Jackie Estrada and Comic Fest: Going to Lanning’s Bookstore

For those of you interested in the history of the comics industry, and the roots of your local comics shop, I want to pass this on to you. This is a good time to share this since it connects very well with the upcoming Comic Fest, a festival that returns to the roots of Comic-Con that takes place October 19 thru 21.

It inspired me to create this post and the above illustration, which you can purchase a lovely 16″ x 20″ poster of at the Comics Grinder store. Read more about Comic Fest at the San Diego Comic Fest site.

Jackie Estrada, a supporter of the San Diego Comic-Con from the very beginning and administrator of its Eisner Awards since 1990, has some vivid recollections to share about the early days of buying comics as a kid. She provided some good stories at a memorial for Richard Alf, the co-founder of Comic-Con, who passed away this year. These are priceless memories that give a new generation a sense of what it was like before comic book shops and organized comic book collecting took hold. Enjoy this look back right after the jump:

My high school sweetheart was Davy Estrada. We went to San Diego State together. We got into comics. And we’d go, every week, to downtown San Diego, to Lannning’s Bookstore. Mrs. Lanning’s bookstore with the cobwebs hanging from the ceiling and all the old magazines and a shopping cart with a bin of coverless comics in it! They would have “Walt Disney’s Comics and Stories,” “Little Lulu,” things like that.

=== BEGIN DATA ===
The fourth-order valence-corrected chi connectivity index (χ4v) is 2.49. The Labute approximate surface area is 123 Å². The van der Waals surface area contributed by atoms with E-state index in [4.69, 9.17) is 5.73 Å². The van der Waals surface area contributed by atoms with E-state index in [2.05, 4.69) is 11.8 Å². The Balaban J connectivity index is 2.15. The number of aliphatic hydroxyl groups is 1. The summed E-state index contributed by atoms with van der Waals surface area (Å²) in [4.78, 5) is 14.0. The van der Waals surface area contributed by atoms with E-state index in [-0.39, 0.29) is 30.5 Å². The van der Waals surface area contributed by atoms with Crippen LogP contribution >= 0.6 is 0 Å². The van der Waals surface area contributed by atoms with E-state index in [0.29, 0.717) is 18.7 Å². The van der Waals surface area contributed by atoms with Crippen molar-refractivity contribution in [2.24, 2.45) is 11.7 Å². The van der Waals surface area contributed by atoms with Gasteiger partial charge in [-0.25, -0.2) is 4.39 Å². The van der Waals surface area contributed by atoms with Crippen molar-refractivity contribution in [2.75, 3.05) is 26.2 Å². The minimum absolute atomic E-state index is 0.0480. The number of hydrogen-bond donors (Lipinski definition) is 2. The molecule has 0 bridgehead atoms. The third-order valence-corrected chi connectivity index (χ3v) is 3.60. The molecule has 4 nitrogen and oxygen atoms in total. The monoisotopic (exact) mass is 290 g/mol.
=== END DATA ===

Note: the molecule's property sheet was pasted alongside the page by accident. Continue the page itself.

And then we’d go across the street to Ye Old Magazine Shoppe and it had comics but you had to ask for them. You’d go to the front counter and you’d ask if they had any “Avengers.” And they would pull out a shopping bag and say, here’s number 17 and so on. And they all had “35 cents” written on them in crayon. We filled in all the holes in our collections. We didn’t get into Marvel until 1965.  So, we had a few years of Marvels to catch up on. And, at one point, we asked if they had anything other than Marvels and they said they had this back room. There was Dell and “Magnus, Robot Fighter” and all kinds of other comics.

We’d also go up to Hollywood Boulevard every six months. We’d hit Larry Edmunds, with its movie memorabilia and what evolved into Hollywood Book and Poster. But, of course, there was Burt Blum’s Inner Sanctum at the Cherokee Bookstore which was the first comics shop that we were ever familiar with because, even though it was inside a bookstore, it was an area that was totally old comics. It had bins of “25 cents, five for a dollar.” We’d get stacks this high. They tended to be the funny animal comics.

When you went into his little office, you could ask, Do you have any Captain Marvel? Do you have any DC things? Do you have any Spirit comics? Do you have any Plastic Man? Then, one day, we went back there and suddenly all the bins were gone and comics were being individually priced. We knew that collecting had hit comics and there was no way we could get them for cheap anymore. We were having to pay three and four dollars for old comics.